Around 50 injured as car bomb rocks southeastern Turkish city (PHOTOS, VIDEO)
The blast took place around 200 meters from the city’s provisional governor’s office, according to security officials cited by Reuters. Security sources suspect Kurdish militants were behind the attack, but as yet no group has claimed responsibility for the assault.
The explosion, which happened at about 11:00 local time, tore the front off a four-story building, while video images from the Dogan news agency showed water cannon being used in an attempt to put out the flames.
The normally busy street was quieter than usual because people were celebrating the first day of the Muslim holiday Eid al-Adha. Two police officers were amongst the injured, while CNN Turk states that Iranian nationals may be among the wounded, as Van is around 100km east of the Iranian border.
Burhan Kayaturk, a local member of parliament from the ruling AKP party, stated that the attack had targeted a police checkpoint in front of the party’s provincial headquarters, the Hurriyet Daily News reports.
The official added that the offices were well protected, meaning that damage had been kept to a minimum.
In August, three people were killed and 71 injured, including civilians, when a car bomb struck a police station in Van. Kurdish militants were once again blamed by the Turkish government for carrying out the attack.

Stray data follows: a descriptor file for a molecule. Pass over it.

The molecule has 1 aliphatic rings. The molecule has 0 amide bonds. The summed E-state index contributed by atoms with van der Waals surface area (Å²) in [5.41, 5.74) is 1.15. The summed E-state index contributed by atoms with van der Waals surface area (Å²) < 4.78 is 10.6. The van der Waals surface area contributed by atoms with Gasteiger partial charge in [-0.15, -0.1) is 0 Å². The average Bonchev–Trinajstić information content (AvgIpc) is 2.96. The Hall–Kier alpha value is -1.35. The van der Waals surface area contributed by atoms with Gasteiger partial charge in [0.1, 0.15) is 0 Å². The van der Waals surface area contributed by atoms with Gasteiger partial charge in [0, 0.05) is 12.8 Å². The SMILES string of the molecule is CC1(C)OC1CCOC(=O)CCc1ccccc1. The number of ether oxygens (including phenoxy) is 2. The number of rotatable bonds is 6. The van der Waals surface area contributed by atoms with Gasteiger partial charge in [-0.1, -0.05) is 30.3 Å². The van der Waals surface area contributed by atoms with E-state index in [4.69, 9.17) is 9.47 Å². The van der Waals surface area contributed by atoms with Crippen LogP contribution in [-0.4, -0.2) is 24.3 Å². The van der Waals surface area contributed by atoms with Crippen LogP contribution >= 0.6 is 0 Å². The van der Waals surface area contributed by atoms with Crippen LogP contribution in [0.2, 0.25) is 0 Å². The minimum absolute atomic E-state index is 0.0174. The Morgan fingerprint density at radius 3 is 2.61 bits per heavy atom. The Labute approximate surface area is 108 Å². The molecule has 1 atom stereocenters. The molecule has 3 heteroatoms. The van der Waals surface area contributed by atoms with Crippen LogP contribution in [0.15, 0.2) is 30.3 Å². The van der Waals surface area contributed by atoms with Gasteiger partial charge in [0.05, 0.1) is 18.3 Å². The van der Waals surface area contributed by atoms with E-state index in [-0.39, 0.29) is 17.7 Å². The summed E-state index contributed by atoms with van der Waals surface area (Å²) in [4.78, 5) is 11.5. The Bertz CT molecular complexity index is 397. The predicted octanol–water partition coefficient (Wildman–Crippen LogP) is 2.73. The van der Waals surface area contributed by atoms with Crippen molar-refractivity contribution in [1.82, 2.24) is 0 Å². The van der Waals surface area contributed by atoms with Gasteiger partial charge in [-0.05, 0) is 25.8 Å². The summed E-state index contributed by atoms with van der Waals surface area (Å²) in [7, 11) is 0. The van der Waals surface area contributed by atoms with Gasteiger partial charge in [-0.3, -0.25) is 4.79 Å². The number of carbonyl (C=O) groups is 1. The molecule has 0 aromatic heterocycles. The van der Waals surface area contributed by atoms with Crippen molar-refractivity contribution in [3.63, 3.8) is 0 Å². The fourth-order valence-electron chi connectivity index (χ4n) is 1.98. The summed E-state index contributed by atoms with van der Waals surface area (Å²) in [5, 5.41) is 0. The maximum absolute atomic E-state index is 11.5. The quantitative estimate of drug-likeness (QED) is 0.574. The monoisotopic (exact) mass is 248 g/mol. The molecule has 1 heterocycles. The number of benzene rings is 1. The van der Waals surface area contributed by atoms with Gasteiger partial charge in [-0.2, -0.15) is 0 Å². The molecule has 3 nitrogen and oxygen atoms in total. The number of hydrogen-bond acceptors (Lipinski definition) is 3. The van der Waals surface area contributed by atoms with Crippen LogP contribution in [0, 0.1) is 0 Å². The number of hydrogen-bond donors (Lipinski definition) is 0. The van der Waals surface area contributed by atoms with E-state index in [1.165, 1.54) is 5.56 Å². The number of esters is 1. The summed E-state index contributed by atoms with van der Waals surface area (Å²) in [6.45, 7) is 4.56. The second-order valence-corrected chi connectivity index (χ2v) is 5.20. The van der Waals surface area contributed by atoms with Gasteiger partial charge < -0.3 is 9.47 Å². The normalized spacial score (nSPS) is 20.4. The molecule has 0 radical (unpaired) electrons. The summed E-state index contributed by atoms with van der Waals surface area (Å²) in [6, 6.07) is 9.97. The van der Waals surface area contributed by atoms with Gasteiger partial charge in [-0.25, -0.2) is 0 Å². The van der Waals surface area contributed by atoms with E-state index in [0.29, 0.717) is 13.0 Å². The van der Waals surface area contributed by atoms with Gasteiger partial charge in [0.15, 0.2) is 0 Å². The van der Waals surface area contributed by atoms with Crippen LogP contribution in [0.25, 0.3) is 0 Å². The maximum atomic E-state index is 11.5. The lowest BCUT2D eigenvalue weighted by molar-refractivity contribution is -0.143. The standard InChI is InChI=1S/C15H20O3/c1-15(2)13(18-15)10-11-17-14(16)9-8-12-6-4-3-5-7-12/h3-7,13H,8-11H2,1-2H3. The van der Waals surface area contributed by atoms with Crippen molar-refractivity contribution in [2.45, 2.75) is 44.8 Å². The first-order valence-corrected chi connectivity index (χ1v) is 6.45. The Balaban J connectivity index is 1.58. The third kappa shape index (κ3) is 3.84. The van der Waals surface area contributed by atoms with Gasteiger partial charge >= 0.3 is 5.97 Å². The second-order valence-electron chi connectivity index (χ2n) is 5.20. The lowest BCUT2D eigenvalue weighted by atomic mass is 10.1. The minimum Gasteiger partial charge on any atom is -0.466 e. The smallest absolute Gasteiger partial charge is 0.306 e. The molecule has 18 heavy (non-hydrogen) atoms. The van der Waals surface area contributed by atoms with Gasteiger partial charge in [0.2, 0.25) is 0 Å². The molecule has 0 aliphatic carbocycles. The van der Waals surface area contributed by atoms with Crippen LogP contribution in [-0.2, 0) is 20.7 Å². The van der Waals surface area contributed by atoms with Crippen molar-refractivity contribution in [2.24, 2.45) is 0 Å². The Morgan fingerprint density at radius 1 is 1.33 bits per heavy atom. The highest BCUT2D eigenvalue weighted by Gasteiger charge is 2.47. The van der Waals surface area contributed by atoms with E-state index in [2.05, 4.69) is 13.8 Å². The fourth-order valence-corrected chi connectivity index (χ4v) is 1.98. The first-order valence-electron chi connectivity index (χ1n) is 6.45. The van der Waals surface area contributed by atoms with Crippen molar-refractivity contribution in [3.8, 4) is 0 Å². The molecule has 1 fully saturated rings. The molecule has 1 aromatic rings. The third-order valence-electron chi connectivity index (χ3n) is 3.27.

A ceasefire between the outlawed Kurdistan Workers’ Party (PKK) and the Turkish government was shattered in July 2015. Kurdish militants are fighting for the right to self-determination and greater autonomy for Kurds – demands which Ankara rejects.
The crackdown on the Kurdish majority in the southeast of Turkey has intensified following a failed coup against President Recep Tayyip Erdogan. Last week Erdogan said that Turkey is conducting the largest operation in its history against Kurdish militants.
This included the appointment of 24 new administrators in Kurdish-run municipalities on Sunday, after their elected mayors had been removed from office. The Turkish government suspected them of having links to the PKK.
"It is a step taken too late in my opinion," Erdogan said, as cited by Reuters.
"They sent the support they received to the mountains, but this has all been discovered," the president said, referring to Kurdish militant bases in the mountains of southeast Turkey and northern Iraq. "Our government took this decision based on all of this evidence."
Four towns in the province of Van were affected by the removals of the elected officials.